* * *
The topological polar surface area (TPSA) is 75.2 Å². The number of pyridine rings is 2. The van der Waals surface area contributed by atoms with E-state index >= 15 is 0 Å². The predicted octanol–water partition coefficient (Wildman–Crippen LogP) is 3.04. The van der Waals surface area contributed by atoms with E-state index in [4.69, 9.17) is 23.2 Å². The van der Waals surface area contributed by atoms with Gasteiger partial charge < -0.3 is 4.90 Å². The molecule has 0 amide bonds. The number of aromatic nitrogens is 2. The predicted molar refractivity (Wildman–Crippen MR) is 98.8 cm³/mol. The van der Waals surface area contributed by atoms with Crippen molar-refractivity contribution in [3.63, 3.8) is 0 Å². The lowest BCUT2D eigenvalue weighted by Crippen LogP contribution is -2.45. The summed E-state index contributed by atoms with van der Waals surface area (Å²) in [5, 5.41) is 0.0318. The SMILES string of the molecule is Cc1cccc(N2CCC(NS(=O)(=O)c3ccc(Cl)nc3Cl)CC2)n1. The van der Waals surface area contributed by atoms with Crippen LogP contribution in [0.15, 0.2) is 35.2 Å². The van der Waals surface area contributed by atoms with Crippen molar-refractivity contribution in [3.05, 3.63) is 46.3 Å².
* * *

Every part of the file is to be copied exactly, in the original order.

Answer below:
The topological polar surface area (TPSA) is 75.2 Å². The number of pyridine rings is 2. The van der Waals surface area contributed by atoms with E-state index >= 15 is 0 Å². The predicted octanol–water partition coefficient (Wildman–Crippen LogP) is 3.04. The van der Waals surface area contributed by atoms with E-state index in [4.69, 9.17) is 23.2 Å². The van der Waals surface area contributed by atoms with Gasteiger partial charge < -0.3 is 4.90 Å². The molecule has 0 amide bonds. The number of aromatic nitrogens is 2. The predicted molar refractivity (Wildman–Crippen MR) is 98.8 cm³/mol. The van der Waals surface area contributed by atoms with Crippen molar-refractivity contribution in [3.63, 3.8) is 0 Å². The lowest BCUT2D eigenvalue weighted by Crippen LogP contribution is -2.45. The summed E-state index contributed by atoms with van der Waals surface area (Å²) in [5, 5.41) is 0.0318. The SMILES string of the molecule is Cc1cccc(N2CCC(NS(=O)(=O)c3ccc(Cl)nc3Cl)CC2)n1. The van der Waals surface area contributed by atoms with Crippen LogP contribution in [0.15, 0.2) is 35.2 Å². The van der Waals surface area contributed by atoms with Crippen molar-refractivity contribution in [3.05, 3.63) is 46.3 Å².